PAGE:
How to get engaged (with your stakeholders)

What better day than 14th February to think about getting engaged? Last week I came across the kind of document I love to see: a short, snappy, practical summary of some tools for analysing stakeholders from IDS. The authors explain four key tools; some are pretty familiar to marketing folk e.g. Alignment Interest Matrix (AIM), while others are less commonly seen outside of development, such as Participatory Impact Pathways Analysis.

It got me thinking about some of the ways people working in fields such as marketing, organisational change, etc. look at stakeholders and whether these might be of relevance to people wanting to engage research stakeholders.

One tool that I think is under-used is Peter Block’s matrix which positions stakeholders in term of level of Trust and Agreement with you. It takes the AIM tool a step further to factor in relationships between people and I’ve found it really helpful when I’m in situations where how much people like me is my only source of power. I often use it when I’m teaching project management (given that project managers often have to cajole people to contribute when they have no hierarchical mandate). I imagine it could be useful for think tanks who are trying to influence stakeholders with whom they have some level of existing relationships (negative or positive).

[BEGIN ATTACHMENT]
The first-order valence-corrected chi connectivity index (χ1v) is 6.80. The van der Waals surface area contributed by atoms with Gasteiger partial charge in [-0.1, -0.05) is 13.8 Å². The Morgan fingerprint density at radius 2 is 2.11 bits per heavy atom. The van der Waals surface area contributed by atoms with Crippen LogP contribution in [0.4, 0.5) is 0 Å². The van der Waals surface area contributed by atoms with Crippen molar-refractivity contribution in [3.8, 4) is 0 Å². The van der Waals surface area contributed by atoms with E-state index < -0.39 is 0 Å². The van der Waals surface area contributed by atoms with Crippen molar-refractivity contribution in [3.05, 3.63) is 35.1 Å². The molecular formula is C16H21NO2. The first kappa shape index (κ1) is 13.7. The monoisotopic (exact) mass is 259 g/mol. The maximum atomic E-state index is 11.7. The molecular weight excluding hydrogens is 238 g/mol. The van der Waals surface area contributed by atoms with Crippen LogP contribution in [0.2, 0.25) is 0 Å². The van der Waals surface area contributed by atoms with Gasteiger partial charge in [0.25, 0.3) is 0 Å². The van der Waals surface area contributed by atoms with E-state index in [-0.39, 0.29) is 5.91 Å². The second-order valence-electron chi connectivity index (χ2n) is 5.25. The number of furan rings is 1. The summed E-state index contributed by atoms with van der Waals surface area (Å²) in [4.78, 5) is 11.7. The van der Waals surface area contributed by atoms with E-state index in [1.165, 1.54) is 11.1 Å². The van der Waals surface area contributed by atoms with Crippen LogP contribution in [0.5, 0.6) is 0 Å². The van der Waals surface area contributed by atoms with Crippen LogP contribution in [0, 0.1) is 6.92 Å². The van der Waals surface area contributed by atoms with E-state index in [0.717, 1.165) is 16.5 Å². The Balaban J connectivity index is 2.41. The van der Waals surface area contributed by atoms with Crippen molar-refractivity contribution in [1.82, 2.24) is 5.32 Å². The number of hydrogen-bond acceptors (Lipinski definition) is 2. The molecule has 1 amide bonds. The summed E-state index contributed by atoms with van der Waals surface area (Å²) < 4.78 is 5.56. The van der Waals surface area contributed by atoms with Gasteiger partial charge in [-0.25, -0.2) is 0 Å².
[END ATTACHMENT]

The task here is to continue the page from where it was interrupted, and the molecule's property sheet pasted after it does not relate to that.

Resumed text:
The Block matrix is explained nicely by the TeamSTAR Project with some advice on how to work with each group e.g. with Opponents (where there’s trust but disagreement) are people you can have a constructive discussion with because you already have an established relationship and may end up reviewing your viewpoint or reframing it. Sticking with Peter Block and the power of personal connections (this post is fast becoming a Valentine’s card to his work…) his “six conversations” methodology for civic engagement is really worth a read.

Finally, a shameless plug for something I wrote for IDS. The Organisational Decision Making Unit (or the buying centre) is a nifty piece of marketing thinking that people working in research uptake might consider to identify who your stakeholders might be influenced by. I’ve tried to find a development-friendly summary online but am stumped (please tell me if you find one) so meanwhile check out p.17 of Who Are We Aiming To Reach?

 

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